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Diaphragm Reliability

a.k.a. Why doesn’t this diaphragm last as long as it used to? Arrgghhh!

It’s pretty frustrating, and costly, when a diaphragm fails. You’ve done your homework, done your testing, evaluated the options, and chosen the best diaphragm for your process. Everything is working just fine, until one day a few years later when a diaphragm fails before its scheduled preventive maintenance (PM). Let me tell you about an experience I had that illustrates this problem and highlights the challenges we face today when it comes to diaphragms and how they function in a bioprocess.

Some years ago, I had a client who had a problem with a failing diaphragm. They had been using the same diaphragm material for nearly 10 years. When they initially started, they performed monthly checks to determine when they should do their PM. They found that the diaphragm lasted one year and one month before it failed. They set their PM interval at one year. For the next several years, they had no problems. Then failures began to occur before the one year point. We set up a meeting and when I arrived, they dumped a box full of failed diaphragms on the table. Looking at the diaphragms it was clear that there was a chemical incompatibility. The customer’s elastomer expert had come to the same conclusion.

The question was, how did this happen? Were there any changes to the diaphragm material or manufacturing process? No, because so many of our customers require diaphragms to be the same as when the diaphragms were validated in their systems, we don’t make changes to material formulations or fabrication processes unless absolutely necessary. If circumstances change, such as a material supplier no longer supplying a material, then we would inform our customers at least a year in advance about the change. Were there any alterations in the customer’s process? Not from a chemistry or temperature standpoint. However, there was one change: batch frequency. When the customer first started using the diaphragms, they were processing one batch a month. When the failures began, the frequency had changed to one batch every three days. Aha! That’s a 10X increase in exposure to CIP, SIP, and process solutions.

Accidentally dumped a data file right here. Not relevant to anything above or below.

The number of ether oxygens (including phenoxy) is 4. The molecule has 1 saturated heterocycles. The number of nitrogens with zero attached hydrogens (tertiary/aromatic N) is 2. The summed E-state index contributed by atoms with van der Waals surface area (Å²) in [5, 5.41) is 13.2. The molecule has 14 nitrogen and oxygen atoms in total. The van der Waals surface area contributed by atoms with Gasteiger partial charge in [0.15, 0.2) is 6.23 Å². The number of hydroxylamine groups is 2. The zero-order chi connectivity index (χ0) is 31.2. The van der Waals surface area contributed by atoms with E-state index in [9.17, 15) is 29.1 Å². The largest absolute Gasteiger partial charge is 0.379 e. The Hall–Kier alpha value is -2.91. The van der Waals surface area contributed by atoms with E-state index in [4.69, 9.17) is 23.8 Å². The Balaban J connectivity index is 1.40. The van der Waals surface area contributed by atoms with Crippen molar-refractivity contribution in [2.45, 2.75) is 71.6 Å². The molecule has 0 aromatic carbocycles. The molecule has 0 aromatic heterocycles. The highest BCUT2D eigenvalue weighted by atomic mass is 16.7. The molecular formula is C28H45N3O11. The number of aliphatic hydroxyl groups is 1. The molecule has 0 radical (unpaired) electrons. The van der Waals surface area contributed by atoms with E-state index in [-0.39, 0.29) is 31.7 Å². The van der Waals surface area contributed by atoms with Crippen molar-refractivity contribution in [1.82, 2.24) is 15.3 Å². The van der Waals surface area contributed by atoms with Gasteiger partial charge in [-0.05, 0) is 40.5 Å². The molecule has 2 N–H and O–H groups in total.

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Of course, what the customer said next, left me at a loss for words. He said, “Can you make these diaphragms last longer without changing the material or the way they are made?” I thought for a minute and said, “That really wouldn’t be possible. There are really only two options that will prevent these failures, either change the diaphragm more frequently or change to a material that will meet your new processing requirements.” You, of course, understand his dilemma. Changing diaphragms frequently is time consuming and costly. Changing materials, in this case, would have been very difficult because they validated the system with the silicone material and changing to another material would have required re-validation.

I think this story illustrates some of the challenges faced by the biopharmaceutical industry, especially our opposing desires. On one hand, when a diaphragm is specified in a process, we don’t want anything to ever change about that diaphragm, from its elastomer formula to its production method. On the other hand, the actual bioprocess is constantly changing and diaphragms need to evolve to meet those changes. In order to find a solution to these opposing needs, to better understand your definition of reliability and provide you with the best diaphragm choices for your processes, we would like you to participate in a poll we will be conducting over the next few months.

This poll won’t take a lot of your time and it comes with an incentive. Everyone who participates in the poll will receive a report of the results. You will also be entered in a drawing, with a grand prize that is your choice of amazing prizes for you plus a 20% discount for your company on your next order. Just click this link:

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